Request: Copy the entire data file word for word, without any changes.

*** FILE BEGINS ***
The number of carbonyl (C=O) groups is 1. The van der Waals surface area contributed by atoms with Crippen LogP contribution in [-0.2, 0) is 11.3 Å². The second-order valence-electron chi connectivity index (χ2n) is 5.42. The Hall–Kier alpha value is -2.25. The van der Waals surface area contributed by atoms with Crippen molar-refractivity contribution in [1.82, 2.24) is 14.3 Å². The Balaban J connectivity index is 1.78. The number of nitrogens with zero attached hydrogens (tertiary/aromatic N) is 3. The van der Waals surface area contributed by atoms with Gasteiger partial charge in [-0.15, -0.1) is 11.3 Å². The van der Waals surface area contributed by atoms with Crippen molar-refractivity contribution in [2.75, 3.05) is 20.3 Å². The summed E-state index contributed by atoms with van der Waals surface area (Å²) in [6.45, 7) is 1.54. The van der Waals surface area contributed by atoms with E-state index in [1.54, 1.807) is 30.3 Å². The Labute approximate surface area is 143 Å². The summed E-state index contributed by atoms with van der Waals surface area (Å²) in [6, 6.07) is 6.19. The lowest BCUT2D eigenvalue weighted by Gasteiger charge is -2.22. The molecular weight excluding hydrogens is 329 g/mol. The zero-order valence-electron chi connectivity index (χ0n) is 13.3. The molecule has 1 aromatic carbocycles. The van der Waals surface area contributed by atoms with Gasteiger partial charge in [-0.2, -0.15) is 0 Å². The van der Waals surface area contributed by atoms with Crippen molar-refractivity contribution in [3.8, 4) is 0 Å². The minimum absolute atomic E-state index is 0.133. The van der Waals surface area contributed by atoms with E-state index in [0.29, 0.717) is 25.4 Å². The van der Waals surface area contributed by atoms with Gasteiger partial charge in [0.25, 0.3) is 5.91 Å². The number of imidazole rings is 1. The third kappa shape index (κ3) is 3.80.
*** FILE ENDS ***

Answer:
The number of carbonyl (C=O) groups is 1. The van der Waals surface area contributed by atoms with Crippen LogP contribution in [-0.2, 0) is 11.3 Å². The second-order valence-electron chi connectivity index (χ2n) is 5.42. The Hall–Kier alpha value is -2.25. The van der Waals surface area contributed by atoms with Crippen molar-refractivity contribution in [1.82, 2.24) is 14.3 Å². The Balaban J connectivity index is 1.78. The number of nitrogens with zero attached hydrogens (tertiary/aromatic N) is 3. The van der Waals surface area contributed by atoms with Gasteiger partial charge in [-0.15, -0.1) is 11.3 Å². The van der Waals surface area contributed by atoms with Crippen molar-refractivity contribution in [2.75, 3.05) is 20.3 Å². The summed E-state index contributed by atoms with van der Waals surface area (Å²) in [6.45, 7) is 1.54. The van der Waals surface area contributed by atoms with E-state index in [1.54, 1.807) is 30.3 Å². The Labute approximate surface area is 143 Å². The summed E-state index contributed by atoms with van der Waals surface area (Å²) in [6, 6.07) is 6.19. The lowest BCUT2D eigenvalue weighted by Gasteiger charge is -2.22. The molecular weight excluding hydrogens is 329 g/mol. The zero-order valence-electron chi connectivity index (χ0n) is 13.3. The molecule has 1 aromatic carbocycles. The van der Waals surface area contributed by atoms with Gasteiger partial charge in [-0.2, -0.15) is 0 Å². The van der Waals surface area contributed by atoms with Crippen molar-refractivity contribution in [3.8, 4) is 0 Å². The minimum absolute atomic E-state index is 0.133. The van der Waals surface area contributed by atoms with E-state index in [0.29, 0.717) is 25.4 Å². The van der Waals surface area contributed by atoms with Gasteiger partial charge in [0.25, 0.3) is 5.91 Å². The number of imidazole rings is 1. The third kappa shape index (κ3) is 3.80.